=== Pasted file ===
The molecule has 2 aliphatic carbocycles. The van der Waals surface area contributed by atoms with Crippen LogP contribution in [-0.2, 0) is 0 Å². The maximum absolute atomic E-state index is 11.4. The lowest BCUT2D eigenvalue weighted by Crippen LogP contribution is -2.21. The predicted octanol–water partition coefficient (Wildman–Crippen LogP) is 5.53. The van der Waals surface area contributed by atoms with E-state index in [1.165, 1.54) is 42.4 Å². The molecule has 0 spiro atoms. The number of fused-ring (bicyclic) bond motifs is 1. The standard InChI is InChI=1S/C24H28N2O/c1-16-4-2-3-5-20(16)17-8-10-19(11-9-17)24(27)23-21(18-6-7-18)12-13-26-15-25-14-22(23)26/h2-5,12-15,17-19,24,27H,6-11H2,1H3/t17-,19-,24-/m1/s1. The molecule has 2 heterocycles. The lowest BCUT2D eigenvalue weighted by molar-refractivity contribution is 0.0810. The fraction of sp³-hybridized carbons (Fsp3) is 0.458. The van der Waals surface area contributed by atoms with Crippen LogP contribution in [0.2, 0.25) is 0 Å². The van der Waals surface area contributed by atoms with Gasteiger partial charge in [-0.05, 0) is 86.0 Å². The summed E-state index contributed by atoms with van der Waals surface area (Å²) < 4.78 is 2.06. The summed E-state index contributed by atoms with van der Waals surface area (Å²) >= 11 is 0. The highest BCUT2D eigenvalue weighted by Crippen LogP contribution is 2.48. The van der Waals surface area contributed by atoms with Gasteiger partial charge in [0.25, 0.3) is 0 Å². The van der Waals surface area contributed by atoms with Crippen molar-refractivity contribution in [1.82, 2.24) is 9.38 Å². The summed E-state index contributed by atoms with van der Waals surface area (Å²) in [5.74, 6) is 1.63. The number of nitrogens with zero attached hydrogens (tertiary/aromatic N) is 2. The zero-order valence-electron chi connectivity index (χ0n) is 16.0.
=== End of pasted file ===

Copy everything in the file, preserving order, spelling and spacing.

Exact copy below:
The molecule has 2 aliphatic carbocycles. The van der Waals surface area contributed by atoms with Crippen LogP contribution in [-0.2, 0) is 0 Å². The maximum absolute atomic E-state index is 11.4. The lowest BCUT2D eigenvalue weighted by Crippen LogP contribution is -2.21. The predicted octanol–water partition coefficient (Wildman–Crippen LogP) is 5.53. The van der Waals surface area contributed by atoms with E-state index in [1.165, 1.54) is 42.4 Å². The molecule has 0 spiro atoms. The number of fused-ring (bicyclic) bond motifs is 1. The standard InChI is InChI=1S/C24H28N2O/c1-16-4-2-3-5-20(16)17-8-10-19(11-9-17)24(27)23-21(18-6-7-18)12-13-26-15-25-14-22(23)26/h2-5,12-15,17-19,24,27H,6-11H2,1H3/t17-,19-,24-/m1/s1. The molecule has 2 heterocycles. The lowest BCUT2D eigenvalue weighted by molar-refractivity contribution is 0.0810. The fraction of sp³-hybridized carbons (Fsp3) is 0.458. The van der Waals surface area contributed by atoms with Crippen LogP contribution in [0.2, 0.25) is 0 Å². The van der Waals surface area contributed by atoms with Gasteiger partial charge in [-0.05, 0) is 86.0 Å². The summed E-state index contributed by atoms with van der Waals surface area (Å²) < 4.78 is 2.06. The summed E-state index contributed by atoms with van der Waals surface area (Å²) >= 11 is 0. The highest BCUT2D eigenvalue weighted by Crippen LogP contribution is 2.48. The van der Waals surface area contributed by atoms with Gasteiger partial charge in [0.25, 0.3) is 0 Å². The van der Waals surface area contributed by atoms with Crippen molar-refractivity contribution in [1.82, 2.24) is 9.38 Å². The summed E-state index contributed by atoms with van der Waals surface area (Å²) in [5.74, 6) is 1.63. The number of nitrogens with zero attached hydrogens (tertiary/aromatic N) is 2. The zero-order valence-electron chi connectivity index (χ0n) is 16.0.